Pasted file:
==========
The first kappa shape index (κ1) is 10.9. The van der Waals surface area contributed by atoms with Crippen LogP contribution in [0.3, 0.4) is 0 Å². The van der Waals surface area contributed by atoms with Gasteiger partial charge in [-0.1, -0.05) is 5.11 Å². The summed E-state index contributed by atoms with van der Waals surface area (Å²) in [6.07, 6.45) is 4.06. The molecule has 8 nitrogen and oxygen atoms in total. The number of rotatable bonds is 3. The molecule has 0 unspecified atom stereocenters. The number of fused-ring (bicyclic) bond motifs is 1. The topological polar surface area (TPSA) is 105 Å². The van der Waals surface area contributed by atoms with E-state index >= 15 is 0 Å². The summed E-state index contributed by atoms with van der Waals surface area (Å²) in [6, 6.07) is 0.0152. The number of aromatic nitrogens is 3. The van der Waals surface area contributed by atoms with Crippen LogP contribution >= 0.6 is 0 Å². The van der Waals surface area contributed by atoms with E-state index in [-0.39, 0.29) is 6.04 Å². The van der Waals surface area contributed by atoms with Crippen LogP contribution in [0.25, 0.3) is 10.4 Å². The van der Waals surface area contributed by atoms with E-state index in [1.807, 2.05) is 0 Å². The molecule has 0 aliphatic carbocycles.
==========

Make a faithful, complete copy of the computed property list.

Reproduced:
The first kappa shape index (κ1) is 10.9. The van der Waals surface area contributed by atoms with Crippen LogP contribution in [0.3, 0.4) is 0 Å². The van der Waals surface area contributed by atoms with Gasteiger partial charge in [-0.1, -0.05) is 5.11 Å². The summed E-state index contributed by atoms with van der Waals surface area (Å²) in [6.07, 6.45) is 4.06. The molecule has 8 nitrogen and oxygen atoms in total. The number of rotatable bonds is 3. The molecule has 0 unspecified atom stereocenters. The number of fused-ring (bicyclic) bond motifs is 1. The topological polar surface area (TPSA) is 105 Å². The van der Waals surface area contributed by atoms with E-state index >= 15 is 0 Å². The summed E-state index contributed by atoms with van der Waals surface area (Å²) in [6, 6.07) is 0.0152. The number of aromatic nitrogens is 3. The van der Waals surface area contributed by atoms with Crippen LogP contribution >= 0.6 is 0 Å². The van der Waals surface area contributed by atoms with E-state index in [-0.39, 0.29) is 6.04 Å². The van der Waals surface area contributed by atoms with Crippen LogP contribution in [0.25, 0.3) is 10.4 Å². The van der Waals surface area contributed by atoms with E-state index in [1.807, 2.05) is 0 Å². The molecule has 0 aliphatic carbocycles.